NASHVILLE, Tenn. (WKRN) – The Tennessee Bureau of Investigation announced this week that Meth is the number one drug submitted by law enforcement agencies across Tennessee.
An expert on drug smuggling says the Mexican drug cartels are largely responsible for the major drug shipments that infiltrate this country.
Whether it’s meth, coke or marijuana, a local interdiction agent, who has helped teach border patrol agents what to look for, says the cartel is either directly responsible or signs off on the shipments entering the USA.
“This is a multi-billion dollar business,” the agent who wishes to stay anonymous says. “These people, if they wanted to, would be very successful at any business, but they chose this business because it is what they know.”
The drug agent told News 2 the cartels have long been in major cities, like Nashville. But like any business looking to improve operations, they have set up in rural counties where chances of success are higher because there are fewer law officers with less money and fewer resources.
“We are seeing in very rural counties, stash houses being set up where trucks with 50 kilos of cocaine will go to a rural county, pull it out, put it in a local vehicle and traffic 10 kilos to Davidson County and 10 kilos to Montgomery County. Again they are exploiting the smaller more rural areas because of a lack of a larger law enforcement presence.”
According to the drug agent, like any successful corporation, the cartel is changing, adapting, and trying to stay one step ahead of the law.
“Once we find narcotics in a gas tank or spare tire they will change it to a compartment in the dash or a console and once that is caught they will rotate it to a roof or a trailer with a false wall. They are always adapting and changing. And quite honestly the court system, when we testify in court we have to lay everything out, that’s the nature of the game and when you teach a criminal how you caught them, a smart criminal doesn’t make the same mistake twice.”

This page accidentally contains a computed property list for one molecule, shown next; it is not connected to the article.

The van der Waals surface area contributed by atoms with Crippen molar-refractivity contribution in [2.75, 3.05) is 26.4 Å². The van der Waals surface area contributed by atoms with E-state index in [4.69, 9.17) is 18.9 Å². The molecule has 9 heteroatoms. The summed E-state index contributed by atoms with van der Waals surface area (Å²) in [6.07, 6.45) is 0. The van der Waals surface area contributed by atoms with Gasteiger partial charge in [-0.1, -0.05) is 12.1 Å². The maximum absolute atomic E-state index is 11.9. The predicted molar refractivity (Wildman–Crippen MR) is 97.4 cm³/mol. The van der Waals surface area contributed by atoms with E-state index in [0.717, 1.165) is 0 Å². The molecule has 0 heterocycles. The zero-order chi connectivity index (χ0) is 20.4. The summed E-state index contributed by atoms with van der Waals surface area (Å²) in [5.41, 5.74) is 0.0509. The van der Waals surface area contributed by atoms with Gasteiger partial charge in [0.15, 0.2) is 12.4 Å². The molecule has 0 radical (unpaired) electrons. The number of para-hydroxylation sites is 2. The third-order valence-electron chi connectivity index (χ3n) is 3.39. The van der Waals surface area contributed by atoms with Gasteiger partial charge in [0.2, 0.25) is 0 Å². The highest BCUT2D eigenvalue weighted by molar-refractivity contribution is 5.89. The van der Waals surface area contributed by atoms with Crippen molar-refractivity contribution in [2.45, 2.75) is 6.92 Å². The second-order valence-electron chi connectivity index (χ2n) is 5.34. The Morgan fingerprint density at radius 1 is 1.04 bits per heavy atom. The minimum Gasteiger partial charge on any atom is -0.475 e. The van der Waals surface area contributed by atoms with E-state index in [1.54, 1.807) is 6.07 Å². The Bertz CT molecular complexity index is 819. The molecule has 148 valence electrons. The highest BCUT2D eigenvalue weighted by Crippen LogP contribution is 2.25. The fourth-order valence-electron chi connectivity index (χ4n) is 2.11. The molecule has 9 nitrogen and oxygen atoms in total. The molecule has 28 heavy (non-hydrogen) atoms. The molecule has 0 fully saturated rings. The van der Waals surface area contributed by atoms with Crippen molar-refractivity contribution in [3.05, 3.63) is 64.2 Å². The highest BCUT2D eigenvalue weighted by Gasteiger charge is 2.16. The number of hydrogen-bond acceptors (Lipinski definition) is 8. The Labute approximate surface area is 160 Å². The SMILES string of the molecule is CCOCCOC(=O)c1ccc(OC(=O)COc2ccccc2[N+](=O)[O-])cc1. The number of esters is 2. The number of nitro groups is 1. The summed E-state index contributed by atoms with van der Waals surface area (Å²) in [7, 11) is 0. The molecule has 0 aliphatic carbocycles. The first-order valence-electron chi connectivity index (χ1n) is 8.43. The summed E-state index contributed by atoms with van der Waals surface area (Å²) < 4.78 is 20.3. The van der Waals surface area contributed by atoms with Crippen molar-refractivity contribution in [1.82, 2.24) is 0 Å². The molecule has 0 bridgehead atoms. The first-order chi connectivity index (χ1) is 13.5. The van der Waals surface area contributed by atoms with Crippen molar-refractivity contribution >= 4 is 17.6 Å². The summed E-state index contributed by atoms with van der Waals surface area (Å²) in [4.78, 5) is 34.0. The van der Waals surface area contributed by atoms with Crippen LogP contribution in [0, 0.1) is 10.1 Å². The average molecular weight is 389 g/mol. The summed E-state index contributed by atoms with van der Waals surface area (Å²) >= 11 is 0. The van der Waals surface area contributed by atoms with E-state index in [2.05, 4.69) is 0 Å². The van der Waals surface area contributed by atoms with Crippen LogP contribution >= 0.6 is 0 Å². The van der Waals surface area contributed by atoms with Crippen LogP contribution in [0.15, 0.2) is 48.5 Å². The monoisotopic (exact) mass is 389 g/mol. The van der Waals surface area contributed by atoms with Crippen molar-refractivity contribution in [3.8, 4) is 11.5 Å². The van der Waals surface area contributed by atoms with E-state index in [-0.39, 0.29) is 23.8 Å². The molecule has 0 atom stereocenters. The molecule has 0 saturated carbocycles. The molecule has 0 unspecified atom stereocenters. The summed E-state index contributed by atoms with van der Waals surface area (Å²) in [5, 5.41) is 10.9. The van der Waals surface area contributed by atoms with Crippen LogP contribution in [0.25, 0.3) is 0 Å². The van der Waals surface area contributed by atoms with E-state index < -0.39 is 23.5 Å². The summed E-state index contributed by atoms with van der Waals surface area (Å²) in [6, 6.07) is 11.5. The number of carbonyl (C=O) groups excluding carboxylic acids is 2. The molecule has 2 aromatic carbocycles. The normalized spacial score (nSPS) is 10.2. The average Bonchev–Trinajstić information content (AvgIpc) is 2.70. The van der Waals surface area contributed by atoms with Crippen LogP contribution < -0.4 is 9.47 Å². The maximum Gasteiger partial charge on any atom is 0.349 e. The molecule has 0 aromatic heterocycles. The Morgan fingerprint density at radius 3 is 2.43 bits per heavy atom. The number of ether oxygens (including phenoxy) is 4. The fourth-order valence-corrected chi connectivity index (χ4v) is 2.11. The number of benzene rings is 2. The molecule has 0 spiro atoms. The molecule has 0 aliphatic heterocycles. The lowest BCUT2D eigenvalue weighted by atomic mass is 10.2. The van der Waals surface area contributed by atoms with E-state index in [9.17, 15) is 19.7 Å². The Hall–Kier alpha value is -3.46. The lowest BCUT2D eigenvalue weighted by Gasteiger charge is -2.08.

They are now utilizing the already established smuggling routes the cartel has in Honduras, Guatemala, and Mexico to bring it up through the most porous regions of the U.S. border in Texas, Arizona, New Mexico, and California. And they are coming up through trapped out compartment cars or body packing it around their body and walking it across the bridge.
The Drug Agent says the Cartels are business-like. They saw a market in America for meth when the shake and bake epidemics were curtailed thanks to law enforcement crackdowns and tighter restrictions on drugs necessary to produce the drug.
“If you remember 10 years ago, Tennessee was always in the top three in the country for Meth labs. And now you never hear of a Meth lab. Part of that is due to the legislative body listening to law enforcement and making it harder to get the precursor, Pseudo Ephedrine. On top of that, the Mexican cartels started doing what we call super cooks in Mexico. Instead of a shake and bake here, where they’d get a few ounces at most, they are cooking in fifty-gallon drums. A kilo of Meth 10 years ago was $30,000 a kilo. Now you can find it for $5,000 a kilo. They have supersaturated the market in order to take over the market in hopes that the addiction to Meth is so great that once they corner the market, they will raise the price. Just basic business.”
Drug agents say even if the Mexican cartels were obliterated, it would not take too long for some other entity to fill that void simply because there is so much profit to be made.